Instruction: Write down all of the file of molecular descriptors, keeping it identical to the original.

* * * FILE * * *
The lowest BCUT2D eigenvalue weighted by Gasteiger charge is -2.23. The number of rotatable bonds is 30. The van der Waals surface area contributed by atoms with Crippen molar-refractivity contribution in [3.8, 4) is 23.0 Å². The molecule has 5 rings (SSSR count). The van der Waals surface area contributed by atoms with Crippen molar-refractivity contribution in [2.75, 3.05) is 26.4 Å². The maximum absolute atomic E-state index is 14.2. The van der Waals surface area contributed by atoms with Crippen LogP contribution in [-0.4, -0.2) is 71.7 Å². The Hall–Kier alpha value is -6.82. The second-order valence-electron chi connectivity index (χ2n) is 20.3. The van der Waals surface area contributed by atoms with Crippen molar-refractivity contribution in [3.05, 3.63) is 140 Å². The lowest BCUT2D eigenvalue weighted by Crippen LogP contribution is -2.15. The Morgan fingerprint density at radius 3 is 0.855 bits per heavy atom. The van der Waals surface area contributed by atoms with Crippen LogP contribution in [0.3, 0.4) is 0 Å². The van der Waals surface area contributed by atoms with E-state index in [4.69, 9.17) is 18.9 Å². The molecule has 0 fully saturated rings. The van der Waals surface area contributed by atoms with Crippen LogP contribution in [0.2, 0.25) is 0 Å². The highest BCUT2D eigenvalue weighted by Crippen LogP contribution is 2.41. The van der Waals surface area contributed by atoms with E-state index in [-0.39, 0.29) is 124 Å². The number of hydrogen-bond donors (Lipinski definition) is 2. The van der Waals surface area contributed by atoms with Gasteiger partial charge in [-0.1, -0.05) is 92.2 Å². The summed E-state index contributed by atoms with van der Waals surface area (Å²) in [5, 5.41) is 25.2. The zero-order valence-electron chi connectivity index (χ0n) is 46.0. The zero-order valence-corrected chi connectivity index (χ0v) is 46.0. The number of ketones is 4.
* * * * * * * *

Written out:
The lowest BCUT2D eigenvalue weighted by Gasteiger charge is -2.23. The number of rotatable bonds is 30. The van der Waals surface area contributed by atoms with Crippen molar-refractivity contribution in [3.8, 4) is 23.0 Å². The molecule has 5 rings (SSSR count). The van der Waals surface area contributed by atoms with Crippen molar-refractivity contribution in [2.75, 3.05) is 26.4 Å². The maximum absolute atomic E-state index is 14.2. The van der Waals surface area contributed by atoms with Crippen LogP contribution in [-0.4, -0.2) is 71.7 Å². The Hall–Kier alpha value is -6.82. The second-order valence-electron chi connectivity index (χ2n) is 20.3. The van der Waals surface area contributed by atoms with Crippen molar-refractivity contribution in [3.05, 3.63) is 140 Å². The lowest BCUT2D eigenvalue weighted by Crippen LogP contribution is -2.15. The Morgan fingerprint density at radius 3 is 0.855 bits per heavy atom. The van der Waals surface area contributed by atoms with Crippen LogP contribution in [0.3, 0.4) is 0 Å². The van der Waals surface area contributed by atoms with E-state index in [4.69, 9.17) is 18.9 Å². The molecule has 0 fully saturated rings. The van der Waals surface area contributed by atoms with Crippen LogP contribution in [0.2, 0.25) is 0 Å². The highest BCUT2D eigenvalue weighted by Crippen LogP contribution is 2.41. The van der Waals surface area contributed by atoms with E-state index in [-0.39, 0.29) is 124 Å². The number of hydrogen-bond donors (Lipinski definition) is 2. The van der Waals surface area contributed by atoms with Gasteiger partial charge in [-0.1, -0.05) is 92.2 Å². The summed E-state index contributed by atoms with van der Waals surface area (Å²) in [5, 5.41) is 25.2. The zero-order valence-electron chi connectivity index (χ0n) is 46.0. The zero-order valence-corrected chi connectivity index (χ0v) is 46.0. The number of ketones is 4.